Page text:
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Madrid has a surprisingly rich collection of gardens of artistical and historical interest.

In the heart of old Castile, there is a perfect mixture of the old traditions derived from the wise arab and roman agronomic culture and of the refined techniques of the flemish gardeners whom Phillip II brought from the Netherlands; a combination of the sumptuousness and luxury of a Versailles as a royal court, under the first Bourbons, and the italian refinement and elegance of sculptors and architects from Naples and Sicily.

These lovely old gardens have a personality of their own. They are hidden jewels which Madrid offers to its admiring, surprised tourist and have been little known and promoted so far by the travel agencies.

We can choose from the little visited Moorish Camp, - where Muslim leader made his camp in other times to assault the old fortress - the gardens of the Pardo Palace, - the former royal residence since the times of Henry III of Castile - the game areas of which were already mentioned in the "Libro de la Montería", - a hunting book by Alphonse XI - of the Prince's Cottage, - an exquisite building by Villanueva - of the Duke of Arch's villa. - a donation resulting from the "faithful loyalty" of the widowed duchess to Phillip V -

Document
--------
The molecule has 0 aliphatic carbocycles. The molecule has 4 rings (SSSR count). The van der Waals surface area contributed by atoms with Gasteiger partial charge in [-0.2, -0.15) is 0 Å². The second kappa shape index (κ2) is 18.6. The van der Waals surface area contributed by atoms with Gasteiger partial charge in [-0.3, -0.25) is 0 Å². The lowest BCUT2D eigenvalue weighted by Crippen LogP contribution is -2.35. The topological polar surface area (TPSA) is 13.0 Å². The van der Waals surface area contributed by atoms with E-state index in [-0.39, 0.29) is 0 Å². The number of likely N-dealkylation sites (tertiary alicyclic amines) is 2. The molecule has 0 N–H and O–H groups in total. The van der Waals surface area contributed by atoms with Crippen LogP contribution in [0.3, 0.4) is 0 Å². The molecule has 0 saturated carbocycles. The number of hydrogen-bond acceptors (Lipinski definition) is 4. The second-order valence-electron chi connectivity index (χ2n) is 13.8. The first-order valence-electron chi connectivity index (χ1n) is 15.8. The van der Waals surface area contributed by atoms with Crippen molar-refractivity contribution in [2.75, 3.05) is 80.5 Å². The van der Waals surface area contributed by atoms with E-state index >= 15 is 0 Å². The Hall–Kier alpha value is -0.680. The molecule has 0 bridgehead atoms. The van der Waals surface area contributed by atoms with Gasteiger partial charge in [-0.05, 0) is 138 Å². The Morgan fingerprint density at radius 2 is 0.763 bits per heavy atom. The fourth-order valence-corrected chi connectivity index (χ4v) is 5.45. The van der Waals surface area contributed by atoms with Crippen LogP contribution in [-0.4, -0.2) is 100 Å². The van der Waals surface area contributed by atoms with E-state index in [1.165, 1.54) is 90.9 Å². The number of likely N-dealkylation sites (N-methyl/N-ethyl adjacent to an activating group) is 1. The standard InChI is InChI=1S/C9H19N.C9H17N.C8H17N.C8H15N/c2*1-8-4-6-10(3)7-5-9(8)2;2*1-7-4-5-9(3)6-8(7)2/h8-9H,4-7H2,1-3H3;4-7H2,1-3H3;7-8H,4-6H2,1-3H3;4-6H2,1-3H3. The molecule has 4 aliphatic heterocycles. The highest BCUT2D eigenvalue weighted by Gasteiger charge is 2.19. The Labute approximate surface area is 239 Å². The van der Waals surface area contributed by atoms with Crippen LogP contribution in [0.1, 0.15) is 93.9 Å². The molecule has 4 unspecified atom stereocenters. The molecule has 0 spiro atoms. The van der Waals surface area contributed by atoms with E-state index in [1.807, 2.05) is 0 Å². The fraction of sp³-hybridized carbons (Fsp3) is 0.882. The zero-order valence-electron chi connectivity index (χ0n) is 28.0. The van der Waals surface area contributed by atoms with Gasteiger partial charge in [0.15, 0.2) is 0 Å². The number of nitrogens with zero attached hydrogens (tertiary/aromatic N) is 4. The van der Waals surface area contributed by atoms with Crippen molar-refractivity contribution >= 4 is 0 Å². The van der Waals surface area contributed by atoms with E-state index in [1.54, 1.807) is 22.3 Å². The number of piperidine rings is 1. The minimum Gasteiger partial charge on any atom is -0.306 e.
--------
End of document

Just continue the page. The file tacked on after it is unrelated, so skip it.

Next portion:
The recently restored magnificent Royal Botanic Garden of Madrid, - with its rich botanical collection - the typical Madrid park of El Buen Retiro, - the stage of countless royal celebrations and of every-day Madrid life - the Osuna's Poplar Grove, - a "caprice" of a duchess and masterly decorated by Goya - that of the Watercress Fountain, - the former Count's Vegetable Garden - to the charming, hidden ones of the Sorolla Museum, the Duchess of Alba, The Royal Barefoot Nuns Convent , and so many others which represent an immensely valuable cultural heritage mirror of the history which Madrid offers the visitor, as an integrate part of European Culture.

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